supplies will be sorted, stored, and then distributed by ACS and other

disaster response agencies. ACS set up the warehouse at the request of the

Oklahoma Emergency Management Agency and FEMA.

"It's tremendous to see Oklahomans coming together and working together to

help people in need," said Birdie Stremlow, ACS director for the Southern

Hills Seventh-day Adventist Church. "Many agencies, corporations, and

residents are helping in any way they can."

Faith-based organizations appealed for donations, especially money, to aid

in disaster recovery. The United Way of Metro Oklahoma began collecting

contributions including credit card donations to help tornado victims.

Donations could be earmarked for specific United Way Partner Agencies such

as the American Red Cross and the Salvation Army.

Week of Compassion (Disciples of Christ) sent $15,000 to the Christian

Church in Oklahoma to assist its congregations in offering support to their

members who were affected. Presbyterian Disaster Assistance (PDA),

meantime, reported it had sent $10,000 from its One Great Hour of Sharing

offering to the Presbytery of Indian Nations. Church World Service sent 800

blankets to the Del City Christian Church (Christian Church/Disciples) in

Del City, Okla., to assist disaster survivors in that community.

Members of the United Methodist Committee on Relief (UMCOR) Catastrophic

Disaster Response Team were dispatched to Oklahoma to help assess tornado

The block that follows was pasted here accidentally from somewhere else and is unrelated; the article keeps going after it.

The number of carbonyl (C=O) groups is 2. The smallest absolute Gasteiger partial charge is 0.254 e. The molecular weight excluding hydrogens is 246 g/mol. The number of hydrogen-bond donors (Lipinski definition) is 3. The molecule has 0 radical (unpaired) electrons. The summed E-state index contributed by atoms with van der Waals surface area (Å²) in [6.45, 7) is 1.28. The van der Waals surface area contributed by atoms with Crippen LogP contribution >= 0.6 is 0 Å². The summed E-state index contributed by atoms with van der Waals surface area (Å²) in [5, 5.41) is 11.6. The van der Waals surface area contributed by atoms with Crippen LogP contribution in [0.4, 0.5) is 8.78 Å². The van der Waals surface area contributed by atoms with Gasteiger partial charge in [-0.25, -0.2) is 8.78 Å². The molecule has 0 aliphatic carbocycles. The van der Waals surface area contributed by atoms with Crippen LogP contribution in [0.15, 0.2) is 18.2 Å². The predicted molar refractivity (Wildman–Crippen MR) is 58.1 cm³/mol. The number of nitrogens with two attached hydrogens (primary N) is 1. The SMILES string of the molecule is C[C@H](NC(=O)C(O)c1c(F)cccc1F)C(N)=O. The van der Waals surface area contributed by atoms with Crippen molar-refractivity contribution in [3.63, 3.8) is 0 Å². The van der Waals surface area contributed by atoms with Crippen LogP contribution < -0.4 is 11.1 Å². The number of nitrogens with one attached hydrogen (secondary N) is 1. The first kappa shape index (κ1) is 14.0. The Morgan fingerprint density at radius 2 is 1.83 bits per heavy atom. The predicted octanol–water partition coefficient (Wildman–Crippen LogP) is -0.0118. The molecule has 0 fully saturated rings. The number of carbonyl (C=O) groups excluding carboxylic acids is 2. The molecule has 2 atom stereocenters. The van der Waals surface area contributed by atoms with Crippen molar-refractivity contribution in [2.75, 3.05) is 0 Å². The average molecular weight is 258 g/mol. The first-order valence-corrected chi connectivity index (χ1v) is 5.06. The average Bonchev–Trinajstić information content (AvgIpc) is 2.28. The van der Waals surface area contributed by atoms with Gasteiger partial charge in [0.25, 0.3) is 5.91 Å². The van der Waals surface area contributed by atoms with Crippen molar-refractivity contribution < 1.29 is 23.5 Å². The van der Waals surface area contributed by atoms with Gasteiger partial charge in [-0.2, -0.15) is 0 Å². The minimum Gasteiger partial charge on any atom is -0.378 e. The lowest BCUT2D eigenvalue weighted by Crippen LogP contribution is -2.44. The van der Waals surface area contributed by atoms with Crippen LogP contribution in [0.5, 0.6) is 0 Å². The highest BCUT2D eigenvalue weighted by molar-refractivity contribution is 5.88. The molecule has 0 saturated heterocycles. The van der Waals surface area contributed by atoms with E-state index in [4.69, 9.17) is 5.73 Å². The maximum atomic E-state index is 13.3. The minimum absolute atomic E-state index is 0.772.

damage. Other faith-based groups, such as Lutheran Social Services, began

looking at how they could help in the long-term rebuilding and recovery

efforts. Johnny Wray, director of Week of Compassion, said he planned to

travel to both Oklahoma and Kansas to visit with local pastors and

congregations to see what other assistance Disciples could provide.

"We're barely getting started at this point," noted Carolyn B. Stephens,

executive presbyter of the Presbytery of Indian Nations when asked

Wednesday about formation of an interfaith.

The Rev. Pat Kennedy, pastor of St. Luke Presbyterian Church in Amarillo,

Texas, and a member of the PDA Assistance Team, arrived Wednesday morning

in Oklahoma City to assist in damage assessments. Kennedy was involved with

the Presbytery of Indian Nations in the aftermath of the Oklahoma City

bombing in 1995.

Stephens and others said the relief efforts currently under way brought

back vivid and sometimes painful memories of the bombing of the Alfred P.

Murrah federal building that left 168 people dead. But she said the

experience gained by faith-based groups from that event was aiding in the

quick relief efforts in the wake of this week's tornadoes.

"After the bombing, the interfaith community had a number of organizations

that worked together to provide assistance of many different kinds," she

said. "Some of those groups are going to be able to be quickly called back

into service."

She said that as terrible as the bombing of the federal building was, the

situation with the tornadoes is even worse.

"In many respects this is - and I hate to say it -- this is worse than the

bombing," Stephens said. "Even though there were a greater number of people

killed...the people who were affected by the bombing at least had the

comfort of a home to go to. These people (hit by the storm) do not. And the

people who were affected by the bombing had neighbors who were not

affected. That's not the case here."

Posted May 6, 1999